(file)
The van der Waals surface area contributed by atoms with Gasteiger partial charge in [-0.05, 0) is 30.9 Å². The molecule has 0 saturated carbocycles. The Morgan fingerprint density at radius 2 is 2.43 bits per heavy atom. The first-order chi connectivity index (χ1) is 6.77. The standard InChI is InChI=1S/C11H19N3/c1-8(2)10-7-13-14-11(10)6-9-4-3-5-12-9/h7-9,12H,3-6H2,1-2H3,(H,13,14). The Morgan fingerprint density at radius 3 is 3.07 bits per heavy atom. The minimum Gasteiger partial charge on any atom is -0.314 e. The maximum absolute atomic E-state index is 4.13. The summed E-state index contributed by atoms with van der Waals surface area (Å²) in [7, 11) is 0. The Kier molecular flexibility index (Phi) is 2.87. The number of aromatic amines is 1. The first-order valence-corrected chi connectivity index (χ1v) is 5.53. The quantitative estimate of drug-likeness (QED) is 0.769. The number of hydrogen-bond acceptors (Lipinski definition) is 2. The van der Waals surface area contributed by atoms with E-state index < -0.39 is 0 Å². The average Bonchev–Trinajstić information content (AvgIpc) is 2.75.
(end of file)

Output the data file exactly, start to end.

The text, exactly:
The van der Waals surface area contributed by atoms with Gasteiger partial charge in [-0.05, 0) is 30.9 Å². The molecule has 0 saturated carbocycles. The Morgan fingerprint density at radius 2 is 2.43 bits per heavy atom. The first-order chi connectivity index (χ1) is 6.77. The standard InChI is InChI=1S/C11H19N3/c1-8(2)10-7-13-14-11(10)6-9-4-3-5-12-9/h7-9,12H,3-6H2,1-2H3,(H,13,14). The Morgan fingerprint density at radius 3 is 3.07 bits per heavy atom. The minimum Gasteiger partial charge on any atom is -0.314 e. The maximum absolute atomic E-state index is 4.13. The summed E-state index contributed by atoms with van der Waals surface area (Å²) in [7, 11) is 0. The Kier molecular flexibility index (Phi) is 2.87. The number of aromatic amines is 1. The first-order valence-corrected chi connectivity index (χ1v) is 5.53. The quantitative estimate of drug-likeness (QED) is 0.769. The number of hydrogen-bond acceptors (Lipinski definition) is 2. The van der Waals surface area contributed by atoms with E-state index < -0.39 is 0 Å². The average Bonchev–Trinajstić information content (AvgIpc) is 2.75.